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Review: The Curious Touch of Cupid's Son

Book: The Curious Touch of Cupid's Son- An Erotic Comedy Between Two Consenting Demigods

Author: Dave Diotalevi

My Rating: ★★★

Curiosity Points: 6 out of 10



Review:


Description: Ever thought what it would be like to have a superpower that you absolutely loathe or one that gives you the heebie-jeebies? Our male lead, Karl, was unfortunately (some would say otherwise) born with such a superpower. His magic touch inadvertently shoots women to the summit of pleasure, no matter what the circumstances. As you can imagine, Karl often finds himself in disconcerting situations. He is so afraid of what his hands might do that he has taken to wearing gloves. But the saddest part is he never finds pleasure in any kind of sexual activity. His life is an absolute trainwreck. That is, until he meets Aurora.


Aurora is a woman with her very own superpower. She can make men dance to her tunes, and no, this isn't merely an exaggeration. She is a force to be reckoned with. It would appear that nothing can go wrong with her life. She's all about the hits, not the misses. But her infallibility falters when she bumps into Karl. Their worlds clash and oddly enough, Karl has a happy moment just about the same time as Aurora realizes that she has found the one man who is immune to her superpower. What happens when they slowly but steadily grow more attached to each other? Life has thrown a massive curveball at them. Can they knock it out of the park? You're going to have to read the book to know those little secrets.


My Impression: This is a quirky, hilarious read. Perhaps the quirkiest book to grace my bookshelf. I don't read too many erotic comedies. I made an exception for this one as it promised to be a laughter riot and in the middle of this covid nightmare, we are desperate for a few laughs. I can't deny that I had fun reading it but at certain points the experience became quite tedious owing to the style of narration. I'm all for experimenting with writing techniques as long as it does not temper the reader's enjoyment of the story. At first glance, I thought I was really feeling the narrative but the verbosity of it proved a bit much for me. There are high points in the plot, some pretty likable and relatable characters, a few comic moments that are going to be stuck in my head forever (you'll remember elevator-music, I assure you) and catchy chapter titles ( I love this idea). So, there is a lot to be happy about. It's a book you could pick up on a day-off and you won't be disappointed. But you should be prepared for a garrulous narrator.


Now, it's time for the details. (No Spoilers)


Story (7/10): The plot is interesting. It'll keep you guessing. I was pleasantly surprised by how the author has used some cliches and given them a totally unexpected spin. As a comedy, it succeeds with flying colors. Unlike books that I've read in the past, this one does not let the erotic plot elements overpower the humor. The story flows swiftly and hardly ever runs into dead-ends.


Characters (7/10): Aurora is my favorite character. She is this fierce 'demigod' who lands herself in major trouble when she discovers her weakness. She is strong and vulnerable, a paradox most of us are familiar with because most of us are that way. As I mentioned before, the characters are relatable. Karl has the same appeal for the reader but I prefer Aurora. The author has done a great job on Karl and Aurora's development arc as he has done with the supporting characters. There are some who are pure comedy gold.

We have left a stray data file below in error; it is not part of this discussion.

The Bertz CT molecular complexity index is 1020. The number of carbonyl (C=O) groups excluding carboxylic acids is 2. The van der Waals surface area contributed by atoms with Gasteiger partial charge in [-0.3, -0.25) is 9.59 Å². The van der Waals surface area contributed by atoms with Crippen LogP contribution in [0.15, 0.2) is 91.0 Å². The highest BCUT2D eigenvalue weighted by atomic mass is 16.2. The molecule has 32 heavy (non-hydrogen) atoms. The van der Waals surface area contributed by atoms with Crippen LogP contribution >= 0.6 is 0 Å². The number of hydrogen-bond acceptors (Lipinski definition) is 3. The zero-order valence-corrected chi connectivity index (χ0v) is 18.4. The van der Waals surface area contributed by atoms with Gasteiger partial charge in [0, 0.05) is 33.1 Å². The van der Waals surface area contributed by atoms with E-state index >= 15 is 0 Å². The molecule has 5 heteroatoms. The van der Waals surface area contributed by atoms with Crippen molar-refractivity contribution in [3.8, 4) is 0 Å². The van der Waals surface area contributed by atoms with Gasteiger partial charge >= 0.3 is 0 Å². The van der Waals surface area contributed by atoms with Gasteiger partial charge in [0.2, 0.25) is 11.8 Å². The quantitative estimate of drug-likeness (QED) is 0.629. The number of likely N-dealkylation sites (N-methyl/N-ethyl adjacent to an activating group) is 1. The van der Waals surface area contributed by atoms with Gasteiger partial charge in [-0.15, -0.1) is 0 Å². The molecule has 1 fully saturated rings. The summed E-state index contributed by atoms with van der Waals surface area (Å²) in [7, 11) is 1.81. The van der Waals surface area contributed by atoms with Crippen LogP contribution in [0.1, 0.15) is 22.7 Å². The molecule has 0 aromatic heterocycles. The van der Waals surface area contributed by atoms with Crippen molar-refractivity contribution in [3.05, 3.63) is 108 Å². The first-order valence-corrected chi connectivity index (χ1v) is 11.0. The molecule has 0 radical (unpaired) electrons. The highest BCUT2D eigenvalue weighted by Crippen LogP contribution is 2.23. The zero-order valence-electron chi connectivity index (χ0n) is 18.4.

Narrative Technique (5/10): I know I've already ranted about the style of narration. This is just an elaboration. First of all, let me confess, I'm a fan of first person narration. I like the fact that the narrator (Karl) is trying to communicate with the reader, deriding himself happily and is always cautious about his surroundings. In fact, I use a similar style. You've just got to read my blog to find out how many times I use parenthesis. Maybe I felt let down by the first person narrative technique of this book because I generally tend to love it. It could have easily been a success had the author not overdone the long sentences. Is it possible for a narrator to be too garrulous? After all, a narrator has to talk! But they shouldn't perhaps blurt out everything they are thinking. A little subtlety is needed. However, the dialogues are great-- short and witty. Kudos for that!


Genre Score (8/10): The book delivers on its promise to be an erotic comedy. It's true to its genre and executes the theme almost to perfection.


Curiosity Points Explanation (6/10): Curiosity Points are given on basis of the novelty a book brings to your plate. It takes into consideration whether a book plays on cliches or is totally out there. Also contributing towards the score is a book's ability to keep the reader curious till in the end and then some. In terms of being refreshingly new, I'd rate Dave Diotalevi's book a 7 out of 10 but since it didn't manage to hold my attention throughout I'm giving it a 6 out of 10 overall.


Would I recommend it?: Yes, if you are looking for a casual read. If you're frustrated with the covid/quarantine situation, I'd say go for it, buy this book. It's going to be a welcome distraction.


GIF Review:




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